Article

Modeling Appropriate Behaviors

Helping teachers recognize their position as role models for children

By Sara Wilford
  • Grades: PreK–K

A role model is someone you look up to and want to be like-but also someone you connect with as a person. There's a special relationship between a child and a teacher, particularly in the early childhood years. Teachers must think carefully about how their manner affects the children in their classrooms. Here are things to have teachers consider as they broaden the image of themselves as role models for the children they work with:

Social/Emotional Skills

Attitude is a key factor. As you move through the day with care and enthusiasm, their attitude will translate to children's investment in what they are doing. Greeting children (and their parents!) warmly as they arrive is the first step. Commenting appropriately on their block building, painting, or progress in putting together a puzzle builds self-esteem. Conversing as they join the table at snacktime allows children to experience the teacher as a person, a social being in the life of the classroom community. Your tone of voice carries an impact. Aside from differences in personality, a role model's tone in speaking with children is direct and unaffected. As the adult, you have a responsibility to make decisions and to keep children safe, but not to talk down to them. The challenge is to see young children in their own developmental space, yet to treat them as equals in a human sense.

Intellectual Growth

Let children "catch you" in the act of reading to yourself. These moments can be brief, and scattered throughout the day. Pre-read the picture book you're going to read to the class: sit in the library or meeting area where the children can notice you perusing the pictures and words. Read aloud from a recipe or cookbook when you undertake a cooking project. Present new materials to provoke children's interest, and join them in the act of discovery. If your class has collected objects from a walk outside to examine in the classroom, you can add to those items that have piqued children's curiosity: additional rocks or pebbles, along with small magnifying glasses for taking a closer look. This can lead to questions, ideas, and perhaps representations on paper. Adopt the stance of a coconspirator as you investigate alongside your young scientists. And when you don't know the answer to a question, say so! This is the ultimate intellectual empowerment for children who too often feel that their own questions and answers are inferior to ours.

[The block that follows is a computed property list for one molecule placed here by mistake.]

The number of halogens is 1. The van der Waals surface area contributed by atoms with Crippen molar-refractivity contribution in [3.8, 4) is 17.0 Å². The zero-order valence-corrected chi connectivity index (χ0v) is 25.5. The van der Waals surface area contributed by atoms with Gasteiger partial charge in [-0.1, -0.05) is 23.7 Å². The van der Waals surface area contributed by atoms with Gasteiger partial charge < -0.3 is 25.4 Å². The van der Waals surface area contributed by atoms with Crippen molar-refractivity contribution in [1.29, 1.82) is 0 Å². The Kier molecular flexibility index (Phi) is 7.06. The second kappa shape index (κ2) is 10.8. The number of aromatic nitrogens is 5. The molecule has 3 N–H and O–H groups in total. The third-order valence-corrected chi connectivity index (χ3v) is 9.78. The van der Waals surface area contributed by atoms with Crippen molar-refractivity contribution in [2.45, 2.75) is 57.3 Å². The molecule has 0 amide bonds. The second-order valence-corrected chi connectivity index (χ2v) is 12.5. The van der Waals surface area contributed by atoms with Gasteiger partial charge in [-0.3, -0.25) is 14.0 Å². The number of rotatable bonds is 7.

Physical Development

Emphasize the importance of cleanliness by observing hygienic practices yourself:

  • Observe the cleanliness routines established for the children and lead the way! Stay visible when washing your hands after toileting a child or using the bathroom. Announce, "I have to wash my hands!" before any cooking or eating activity.
  • Clean tables and spills carefully and completely, alongside the children, after meals or snack.
  • Encourage nutritious foods, whether for breakfast, lunch, or in between.
  • Talk about the importance of healthy foods, and the different food groups that combine to help you feel well and stay healthy.
  • Explain why moderation is important, as you encourage picky eaters or limit too-large portions. It's okay to say "I love to eat, and not eating too much is hard for me, but it's good for me too!

Take changes in the weather seriously:

  • Early spring is a tricky time of year in terms of weather. Work with families to send appropriate outdoor clothing for mud, chilly temperatures, and rain. If possible keep some extra items on hand for weather emergencies.
  • Stay conscious that your own appropriate clothing is a real incentive for children to wear theirs.

Articulate the benefits of physical activity:

  • Talk about the pleasures of being outdoors, stretching and moving-and don't just stand around yourself!
  • If the weather's bad, encourage indoor games, even something as simple as Duck, Duck, Goose! Invite parents or other guests who can teach beginning yoga principles, gymnastics, or folk dances. Again, always make sure that you join in.

As role models for children, teachers need to be aware of their impact on them socially, emotionally, intellectually, and physically. Directors are also role models for their teachers. Together, we can make a real difference in children's lives.

  • Subjects:
    Social and Emotional Development, School Administration and Management
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